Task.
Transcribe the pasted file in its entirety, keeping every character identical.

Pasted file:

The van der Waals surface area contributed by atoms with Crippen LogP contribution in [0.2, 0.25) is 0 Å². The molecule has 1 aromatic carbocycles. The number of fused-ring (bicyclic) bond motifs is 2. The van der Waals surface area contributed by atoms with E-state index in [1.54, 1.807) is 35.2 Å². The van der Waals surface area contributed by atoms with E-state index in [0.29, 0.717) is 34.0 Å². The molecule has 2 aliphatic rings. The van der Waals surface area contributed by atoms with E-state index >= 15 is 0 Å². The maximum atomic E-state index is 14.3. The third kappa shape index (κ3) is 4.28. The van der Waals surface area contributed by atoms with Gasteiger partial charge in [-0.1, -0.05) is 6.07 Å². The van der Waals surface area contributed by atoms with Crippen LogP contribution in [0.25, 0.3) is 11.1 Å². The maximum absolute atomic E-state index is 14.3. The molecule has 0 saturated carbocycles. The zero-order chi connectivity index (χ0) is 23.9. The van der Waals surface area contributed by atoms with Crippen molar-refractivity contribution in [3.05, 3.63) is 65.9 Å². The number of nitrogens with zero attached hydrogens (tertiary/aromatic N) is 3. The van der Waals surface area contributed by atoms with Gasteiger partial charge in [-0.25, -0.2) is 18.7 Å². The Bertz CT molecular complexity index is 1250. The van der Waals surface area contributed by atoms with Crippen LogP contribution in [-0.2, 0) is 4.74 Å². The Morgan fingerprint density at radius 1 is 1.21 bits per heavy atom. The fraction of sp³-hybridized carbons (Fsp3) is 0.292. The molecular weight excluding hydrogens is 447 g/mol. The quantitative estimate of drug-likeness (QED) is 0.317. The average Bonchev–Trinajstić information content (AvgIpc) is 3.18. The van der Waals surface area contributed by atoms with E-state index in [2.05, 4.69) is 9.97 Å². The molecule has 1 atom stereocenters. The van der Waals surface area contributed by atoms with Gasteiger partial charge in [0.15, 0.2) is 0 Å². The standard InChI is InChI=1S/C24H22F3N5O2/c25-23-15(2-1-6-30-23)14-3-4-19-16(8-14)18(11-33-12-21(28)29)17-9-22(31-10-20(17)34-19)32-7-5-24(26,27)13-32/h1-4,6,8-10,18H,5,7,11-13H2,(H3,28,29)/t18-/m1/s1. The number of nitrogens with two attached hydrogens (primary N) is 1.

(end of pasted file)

The van der Waals surface area contributed by atoms with Crippen LogP contribution in [0.2, 0.25) is 0 Å². The molecule has 1 aromatic carbocycles. The number of fused-ring (bicyclic) bond motifs is 2. The van der Waals surface area contributed by atoms with E-state index in [1.54, 1.807) is 35.2 Å². The van der Waals surface area contributed by atoms with E-state index in [0.29, 0.717) is 34.0 Å². The molecule has 2 aliphatic rings. The van der Waals surface area contributed by atoms with E-state index >= 15 is 0 Å². The maximum atomic E-state index is 14.3. The third kappa shape index (κ3) is 4.28. The van der Waals surface area contributed by atoms with Gasteiger partial charge in [-0.1, -0.05) is 6.07 Å². The van der Waals surface area contributed by atoms with Crippen LogP contribution in [0.25, 0.3) is 11.1 Å². The maximum absolute atomic E-state index is 14.3. The molecule has 0 saturated carbocycles. The zero-order chi connectivity index (χ0) is 23.9. The van der Waals surface area contributed by atoms with Crippen molar-refractivity contribution in [3.05, 3.63) is 65.9 Å². The number of nitrogens with zero attached hydrogens (tertiary/aromatic N) is 3. The van der Waals surface area contributed by atoms with Gasteiger partial charge in [-0.25, -0.2) is 18.7 Å². The Bertz CT molecular complexity index is 1250. The van der Waals surface area contributed by atoms with Crippen LogP contribution in [-0.2, 0) is 4.74 Å². The Morgan fingerprint density at radius 1 is 1.21 bits per heavy atom. The fraction of sp³-hybridized carbons (Fsp3) is 0.292. The molecular weight excluding hydrogens is 447 g/mol. The quantitative estimate of drug-likeness (QED) is 0.317. The average Bonchev–Trinajstić information content (AvgIpc) is 3.18. The van der Waals surface area contributed by atoms with E-state index in [2.05, 4.69) is 9.97 Å². The molecule has 1 atom stereocenters. The van der Waals surface area contributed by atoms with Gasteiger partial charge in [0.15, 0.2) is 0 Å². The standard InChI is InChI=1S/C24H22F3N5O2/c25-23-15(2-1-6-30-23)14-3-4-19-16(8-14)18(11-33-12-21(28)29)17-9-22(31-10-20(17)34-19)32-7-5-24(26,27)13-32/h1-4,6,8-10,18H,5,7,11-13H2,(H3,28,29)/t18-/m1/s1. The number of nitrogens with two attached hydrogens (primary N) is 1.